Christopher Knowlton, author of Cattle Kingdom and former Fortune writer, takes an in-depth look at the spectacular Florida land boom of the 1920s and shows how it led directly to the Great Depression.
It is difficult to go wrong when writing of questionable behavior and wretched excess in Florida, a fact that is borne out yet again in Christopher Knowlton’s colorful Bubble in the Sun, a wide-ranging treatment of the ill-fated South Florida land boom of the 1920s ... the truly complex roles here are Douglas, Merrick and Mizner, the last a singularly talented artist whose relationship with his troubled brother Wilson is, in Mr. Knowlton’s expert telling, worth the price of admission.
... does not remotely make the case that the Florida land boom of the 1920s 'brought on the Great Depression.' (Knowlton, in fact, effectively disavows the assertion himself, so I’ll blame an overweening publisher for the misleading subtitle.) But the book does offer a story that, though often told before, is worth the spirited retelling Knowlton brings to it ... Knowlton is not the most sure-footed of anecdotalists. Especially in his opening chapters, the reader is too often led to the edge of a telling revelation only to find nothing there...But once Knowlton gets to the bubble’s inevitable puncture, the sheer gravitational pull that eventually grounds all speculative balloons exerts its irresistible power. Ambition morphs into mendacity, the profit motive becomes avarice ... The one great weakness of Bubble in the Sun is the absence of those suckers. Entirely missing are the hapless (or, if you prefer, foolish, or credulous, or maybe just plain greedy) individuals who climbed aboard the bandwagon — earnest dreamers who thought they were buying a retirement haven on a beach but ended up with a patch of fetid swamp; small-time speculators who made some fast money, then crashed while reaching for yet more; the thousands upon thousands you can find lingering at the finishing line of any speculative mania, left holding nothing but scraps of worthless paper.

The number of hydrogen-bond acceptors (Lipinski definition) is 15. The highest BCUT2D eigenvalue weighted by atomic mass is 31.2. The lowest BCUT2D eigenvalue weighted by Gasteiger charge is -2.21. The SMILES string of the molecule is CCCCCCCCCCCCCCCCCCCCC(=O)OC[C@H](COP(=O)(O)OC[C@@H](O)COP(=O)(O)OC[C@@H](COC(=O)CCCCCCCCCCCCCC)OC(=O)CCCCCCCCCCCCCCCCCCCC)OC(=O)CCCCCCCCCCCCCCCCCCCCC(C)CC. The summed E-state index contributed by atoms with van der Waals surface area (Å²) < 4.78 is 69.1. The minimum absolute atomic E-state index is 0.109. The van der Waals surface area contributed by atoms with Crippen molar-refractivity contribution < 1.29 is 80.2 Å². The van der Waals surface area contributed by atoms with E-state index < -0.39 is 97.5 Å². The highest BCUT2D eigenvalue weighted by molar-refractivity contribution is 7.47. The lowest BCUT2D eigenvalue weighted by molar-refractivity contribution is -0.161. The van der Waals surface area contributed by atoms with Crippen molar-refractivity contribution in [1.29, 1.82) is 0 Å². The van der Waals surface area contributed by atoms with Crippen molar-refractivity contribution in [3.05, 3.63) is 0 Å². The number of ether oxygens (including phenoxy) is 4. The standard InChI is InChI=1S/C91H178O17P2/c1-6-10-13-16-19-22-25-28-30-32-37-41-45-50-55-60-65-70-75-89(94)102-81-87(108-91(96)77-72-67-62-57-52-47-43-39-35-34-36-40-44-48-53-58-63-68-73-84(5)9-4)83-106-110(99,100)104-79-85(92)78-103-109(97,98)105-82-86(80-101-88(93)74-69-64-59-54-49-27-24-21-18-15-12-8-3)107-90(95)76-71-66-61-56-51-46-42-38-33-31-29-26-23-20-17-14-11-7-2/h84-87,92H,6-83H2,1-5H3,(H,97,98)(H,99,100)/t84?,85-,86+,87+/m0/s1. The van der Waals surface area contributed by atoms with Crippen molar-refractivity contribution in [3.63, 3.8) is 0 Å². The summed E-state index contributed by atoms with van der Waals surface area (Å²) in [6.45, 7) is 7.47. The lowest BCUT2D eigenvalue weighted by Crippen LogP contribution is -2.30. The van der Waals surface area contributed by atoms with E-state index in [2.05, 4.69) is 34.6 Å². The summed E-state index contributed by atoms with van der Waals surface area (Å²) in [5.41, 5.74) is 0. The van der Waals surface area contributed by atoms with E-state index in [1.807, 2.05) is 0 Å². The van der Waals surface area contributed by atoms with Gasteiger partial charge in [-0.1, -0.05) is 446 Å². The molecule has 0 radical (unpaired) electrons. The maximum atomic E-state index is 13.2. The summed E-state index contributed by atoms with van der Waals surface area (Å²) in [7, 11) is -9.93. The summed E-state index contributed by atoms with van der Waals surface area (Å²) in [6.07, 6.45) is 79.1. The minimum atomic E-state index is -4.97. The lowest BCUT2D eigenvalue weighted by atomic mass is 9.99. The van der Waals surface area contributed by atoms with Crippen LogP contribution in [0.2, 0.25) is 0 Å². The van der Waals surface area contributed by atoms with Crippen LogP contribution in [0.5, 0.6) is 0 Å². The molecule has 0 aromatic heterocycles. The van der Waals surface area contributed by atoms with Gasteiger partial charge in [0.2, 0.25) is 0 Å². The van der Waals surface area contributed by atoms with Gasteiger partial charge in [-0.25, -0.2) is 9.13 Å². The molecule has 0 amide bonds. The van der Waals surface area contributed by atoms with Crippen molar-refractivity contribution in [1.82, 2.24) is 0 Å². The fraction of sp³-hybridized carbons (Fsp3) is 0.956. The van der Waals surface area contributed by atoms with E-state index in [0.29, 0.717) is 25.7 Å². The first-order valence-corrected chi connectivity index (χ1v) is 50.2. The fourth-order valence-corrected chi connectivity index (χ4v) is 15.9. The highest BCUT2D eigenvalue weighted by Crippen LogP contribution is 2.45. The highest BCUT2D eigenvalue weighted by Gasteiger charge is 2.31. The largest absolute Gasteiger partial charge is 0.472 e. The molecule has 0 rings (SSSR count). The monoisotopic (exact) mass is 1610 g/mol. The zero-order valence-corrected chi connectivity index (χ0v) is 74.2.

Carl Hiaasen could have cooked up Knowlton’s cast of characters ... This crowded stage poses risks that Knowlton doesn’t entirely avoid. His pacing flags when the focus shifts to Douglas, whose great achievements as a crusading Everglades conservationist would come decades in the future, after the land-rush years. She simply doesn’t have enough to do to make her appearances compelling. More troubling is a frustrating sin of omission ... The banks that had bet their solvency on...future development failed, wiping out the savings of countless depositors. Knowlton concedes the embargo imposed a 'forced recess' in the frenzy. As such, it surely deserved some of the attention devoted to Marjory Douglas. Still, Knowlton delivers a captivating story, bubbling with colorful anecdotes and surprising research.